Spirit of Iron will be published in the New Year

Spirit of Iron is the first of a trilogy which is the subject of a previous post.  Perhaps you will find it too different from my other books. Here’s why it is and why you might give it a try. This is unlike my other books as the story begins in the Iron Age. That is the period just before the Romans invaded Britain. Perhaps that puts it outside your comfort zone? Many people expect historical novels to take them to the 18th century, like my Highwaypersons series. Others are used to the Tudors. I hope you will give me a chance to help you discover the Iron Age.

Some points on the historical background to Spirit of Iron

  • Our knowledge of pre-Roman Britain is limited and unreliable, as it mostly comes from Roman sources apart from the archaeological evidence, which is also limited. I have therefore exercised a good deal of imagination in writing this story.
  • A guild of smiths existed in Britain in early Roman times. I have assumed it was not new, given the importance of iron in the Iron Age.
  • The names of the Celtic tribes and the approximate location of their territories I have also taken from Roman sources. Some historians believe that the tribes of the south-east were more Germanic than Celtic and were related to the peoples of what is now Belgium. Therefore, it is not unlikely that they were fairer of hair and complexion than the typical Celtic Briton. A map of their probable territories is here as well as at the end of the book.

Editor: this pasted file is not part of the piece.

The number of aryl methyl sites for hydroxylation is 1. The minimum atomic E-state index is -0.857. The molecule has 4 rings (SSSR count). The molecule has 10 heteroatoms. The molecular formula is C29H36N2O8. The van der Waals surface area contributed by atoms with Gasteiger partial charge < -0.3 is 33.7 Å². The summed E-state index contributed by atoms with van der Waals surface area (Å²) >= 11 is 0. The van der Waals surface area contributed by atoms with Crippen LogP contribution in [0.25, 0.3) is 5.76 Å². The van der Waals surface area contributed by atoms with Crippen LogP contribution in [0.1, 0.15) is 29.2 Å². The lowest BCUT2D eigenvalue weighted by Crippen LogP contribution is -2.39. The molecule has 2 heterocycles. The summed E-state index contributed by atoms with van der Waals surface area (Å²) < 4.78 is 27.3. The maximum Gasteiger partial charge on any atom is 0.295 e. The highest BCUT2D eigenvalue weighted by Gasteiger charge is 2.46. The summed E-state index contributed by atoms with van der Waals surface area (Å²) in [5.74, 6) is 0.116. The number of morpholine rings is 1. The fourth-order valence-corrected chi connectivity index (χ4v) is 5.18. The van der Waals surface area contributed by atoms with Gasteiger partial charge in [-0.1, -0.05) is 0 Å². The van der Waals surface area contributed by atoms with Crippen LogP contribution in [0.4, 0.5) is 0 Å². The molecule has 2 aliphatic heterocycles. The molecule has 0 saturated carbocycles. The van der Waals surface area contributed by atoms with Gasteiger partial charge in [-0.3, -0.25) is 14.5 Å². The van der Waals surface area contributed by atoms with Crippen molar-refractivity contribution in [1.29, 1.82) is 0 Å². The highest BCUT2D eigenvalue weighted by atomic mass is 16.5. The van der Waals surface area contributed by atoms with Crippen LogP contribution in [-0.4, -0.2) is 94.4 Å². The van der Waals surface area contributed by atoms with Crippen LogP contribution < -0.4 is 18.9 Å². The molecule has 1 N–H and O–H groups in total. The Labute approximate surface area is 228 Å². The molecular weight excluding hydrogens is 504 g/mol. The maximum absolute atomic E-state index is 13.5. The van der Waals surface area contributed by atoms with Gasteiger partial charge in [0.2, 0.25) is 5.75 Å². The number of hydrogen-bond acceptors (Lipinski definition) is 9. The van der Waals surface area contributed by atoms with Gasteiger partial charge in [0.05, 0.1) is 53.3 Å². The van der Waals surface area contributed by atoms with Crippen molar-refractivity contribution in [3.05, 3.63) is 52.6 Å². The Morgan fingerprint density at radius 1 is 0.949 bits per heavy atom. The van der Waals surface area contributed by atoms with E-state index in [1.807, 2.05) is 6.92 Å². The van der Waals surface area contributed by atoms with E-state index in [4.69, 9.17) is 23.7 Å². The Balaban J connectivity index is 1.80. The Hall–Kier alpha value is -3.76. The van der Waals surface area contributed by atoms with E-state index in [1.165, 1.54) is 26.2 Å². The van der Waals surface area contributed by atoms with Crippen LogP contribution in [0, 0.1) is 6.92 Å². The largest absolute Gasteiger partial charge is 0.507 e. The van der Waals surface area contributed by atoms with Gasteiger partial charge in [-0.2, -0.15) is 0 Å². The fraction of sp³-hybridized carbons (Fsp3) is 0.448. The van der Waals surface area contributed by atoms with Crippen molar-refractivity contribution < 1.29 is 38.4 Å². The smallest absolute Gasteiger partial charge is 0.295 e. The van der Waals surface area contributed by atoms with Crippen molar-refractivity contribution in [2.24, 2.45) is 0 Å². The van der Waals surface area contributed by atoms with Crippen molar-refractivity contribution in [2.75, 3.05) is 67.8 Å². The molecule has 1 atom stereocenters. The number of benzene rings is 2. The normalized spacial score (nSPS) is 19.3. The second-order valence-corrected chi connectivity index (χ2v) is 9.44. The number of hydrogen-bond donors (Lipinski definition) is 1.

Map showing the Celtic tribes of Britain as in Spirit of Iron

Map showing the Celtic tribes of Britain as in Spirit of Iron

It is commonly assumed that Chester owes its existence to the Romans, but a pre-existing settlement would have left little trace once the Roman town was built. I regard its location as so well-suited for trade in all directions that people must have tried to exploit it to some extent from early times.

What about religion?

The title Spirit of Iron refers in part to the fact that there are spiritual elements. Atheism had a long way to go in the Iron Age and my hero encounters lots of gods, spirits, druids and mysterious characters. I have tried to be faithful to the best scholarship regarding the religion and customs of the Celts, but I have filled in a lot of blanks from my imagination.  Some historians believe that the Celts, in common with many polytheists, believed in the existence of a supreme being who created the universe but who was more distant from humanity than their familiar minor deities. Monotheists would argue that if there is one supreme being, it is not surprising that people of all faiths occasionally encountered him in some guise or other.

Why read Spirit of Iron?

It is not a history textbook. However, it might introduce you to an interesting period where Britain was in transition from prehistory to history. I hope you will also find some interesting characters, exciting incidents and, above all, a good read. Try it and see!